Recent protests by environmental activists, followed by road blockades, have proved to be more challenging than previous protests. The government didn’t manage to suppress the protests even with the combined force of party thugs, police, misdemeanor reports and the unavoidable tabloid offensive. This is the first time that Vučić has had to back off. He withdrew the Law on Expropriation, though the changes to the Law on Referendums were adapted by removing some of the debatable items, such as a requirement that would have made it onerously expensive for citizens’ initiatives to file petitions with the government.
Part of the changes that remained, however, are more significant than the subsequent referendum itself because they will have consequences for every subsequent referendum held in Serbia.
Namely, a provision has been repealed that requires more than half of the total number of citizens registered as voters to vote in order for a referendum to be valid. Why is this significant?
Dissatisfied with both the government and the opposition, a large part of Serbia’s voters has become utterly apathetic. When the electoral threshold still existed, most of the burden for a referendum’s success fell on those who advocated for it: opponents could simply boycott it and “bring it down” via a low turnout.
Repealing the electoral threshold means that boycotts no longer serve a purpose except to deprive the process of legitimacy. However, to adopt far-reaching changes, such as constitutional changes, it now suffices to get support from the majority of those who voted, even if it’s just a single person.
Vučić thus gives himself more power in relation to the Constitution, which is one of the rare remaining constraints on the government. For instance, a similar set of constitutional changes, packed with legal jargon and stuck among amendments worth voting for, could be used as a vessel to smuggle in changes extending presidential and prime ministerial powers.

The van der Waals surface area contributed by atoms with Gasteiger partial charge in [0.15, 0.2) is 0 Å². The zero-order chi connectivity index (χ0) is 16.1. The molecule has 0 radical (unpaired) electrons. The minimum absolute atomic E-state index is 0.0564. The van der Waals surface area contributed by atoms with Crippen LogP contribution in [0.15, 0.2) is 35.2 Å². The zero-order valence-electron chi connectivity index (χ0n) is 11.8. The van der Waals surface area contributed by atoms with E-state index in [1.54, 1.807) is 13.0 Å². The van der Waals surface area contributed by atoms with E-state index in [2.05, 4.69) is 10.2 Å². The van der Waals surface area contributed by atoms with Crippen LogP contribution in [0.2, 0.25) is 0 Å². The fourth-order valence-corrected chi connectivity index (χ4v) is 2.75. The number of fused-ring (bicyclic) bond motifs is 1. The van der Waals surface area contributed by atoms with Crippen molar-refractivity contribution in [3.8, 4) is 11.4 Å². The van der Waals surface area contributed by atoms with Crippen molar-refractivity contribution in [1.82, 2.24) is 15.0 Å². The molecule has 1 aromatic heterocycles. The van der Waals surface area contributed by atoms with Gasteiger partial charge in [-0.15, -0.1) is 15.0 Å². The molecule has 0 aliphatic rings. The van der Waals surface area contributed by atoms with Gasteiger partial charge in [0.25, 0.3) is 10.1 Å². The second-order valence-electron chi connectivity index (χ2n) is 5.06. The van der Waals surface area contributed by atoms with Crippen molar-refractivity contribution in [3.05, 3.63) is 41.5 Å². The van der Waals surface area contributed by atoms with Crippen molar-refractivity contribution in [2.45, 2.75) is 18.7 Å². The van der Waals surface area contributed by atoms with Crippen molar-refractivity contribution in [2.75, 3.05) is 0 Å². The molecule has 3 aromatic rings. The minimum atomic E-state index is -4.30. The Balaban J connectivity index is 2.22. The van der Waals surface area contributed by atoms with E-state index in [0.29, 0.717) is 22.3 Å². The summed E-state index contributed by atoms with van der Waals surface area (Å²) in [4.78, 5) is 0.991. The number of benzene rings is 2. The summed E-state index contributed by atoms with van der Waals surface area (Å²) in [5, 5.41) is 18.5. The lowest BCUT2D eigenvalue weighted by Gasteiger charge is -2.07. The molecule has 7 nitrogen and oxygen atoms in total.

On the other hand, if he reasons that it could help him prolong his rule, he could use such a set of changes to modify the famous preamble of the Constitution, which allegedly obliges him to never recognize Kosovo’s independence.
Will this also form part of some future gambit? It may be difficult to imagine such a thing today, but no one ever expected him to play with the judiciary either.
Feature image: Press Office of the President of Serbia.
This article has been produced with the financial support of the “Balkan Trust for Democracy,” a project of the German Marshall Fund of the United States and the Norwegian Ministry of Foreign Affairs. Opinions expressed in this article do not necessarily represent those of the Norwegian Ministry of Foreign Affairs, the Balkan Trust for Democracy, the German Marshall Fund of the United States, or its partners.